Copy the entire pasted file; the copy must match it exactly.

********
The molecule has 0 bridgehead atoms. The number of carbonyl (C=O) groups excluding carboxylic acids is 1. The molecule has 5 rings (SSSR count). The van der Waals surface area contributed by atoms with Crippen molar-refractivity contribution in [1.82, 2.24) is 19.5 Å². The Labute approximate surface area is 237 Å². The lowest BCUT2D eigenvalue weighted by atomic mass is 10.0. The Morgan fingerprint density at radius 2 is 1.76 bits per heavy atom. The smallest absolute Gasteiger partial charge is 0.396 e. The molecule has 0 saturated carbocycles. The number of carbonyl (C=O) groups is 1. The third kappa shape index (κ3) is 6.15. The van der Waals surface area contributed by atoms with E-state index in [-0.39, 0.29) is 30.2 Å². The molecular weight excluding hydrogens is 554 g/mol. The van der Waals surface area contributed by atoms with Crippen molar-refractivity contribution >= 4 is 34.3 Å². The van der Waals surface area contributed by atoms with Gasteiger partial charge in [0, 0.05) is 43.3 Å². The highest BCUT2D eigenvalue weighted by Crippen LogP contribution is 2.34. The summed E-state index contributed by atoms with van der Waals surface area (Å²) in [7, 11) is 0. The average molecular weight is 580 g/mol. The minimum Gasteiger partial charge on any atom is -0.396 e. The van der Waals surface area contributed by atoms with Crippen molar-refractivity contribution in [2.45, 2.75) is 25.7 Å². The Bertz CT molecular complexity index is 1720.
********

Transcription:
The molecule has 0 bridgehead atoms. The number of carbonyl (C=O) groups excluding carboxylic acids is 1. The molecule has 5 rings (SSSR count). The van der Waals surface area contributed by atoms with Crippen molar-refractivity contribution in [1.82, 2.24) is 19.5 Å². The Labute approximate surface area is 237 Å². The lowest BCUT2D eigenvalue weighted by atomic mass is 10.0. The Morgan fingerprint density at radius 2 is 1.76 bits per heavy atom. The smallest absolute Gasteiger partial charge is 0.396 e. The molecule has 0 saturated carbocycles. The number of carbonyl (C=O) groups is 1. The third kappa shape index (κ3) is 6.15. The van der Waals surface area contributed by atoms with E-state index in [-0.39, 0.29) is 30.2 Å². The molecular weight excluding hydrogens is 554 g/mol. The van der Waals surface area contributed by atoms with Crippen molar-refractivity contribution >= 4 is 34.3 Å². The van der Waals surface area contributed by atoms with Gasteiger partial charge in [0, 0.05) is 43.3 Å². The highest BCUT2D eigenvalue weighted by Crippen LogP contribution is 2.34. The summed E-state index contributed by atoms with van der Waals surface area (Å²) in [7, 11) is 0. The average molecular weight is 580 g/mol. The minimum Gasteiger partial charge on any atom is -0.396 e. The van der Waals surface area contributed by atoms with Crippen molar-refractivity contribution in [2.45, 2.75) is 25.7 Å². The Bertz CT molecular complexity index is 1720.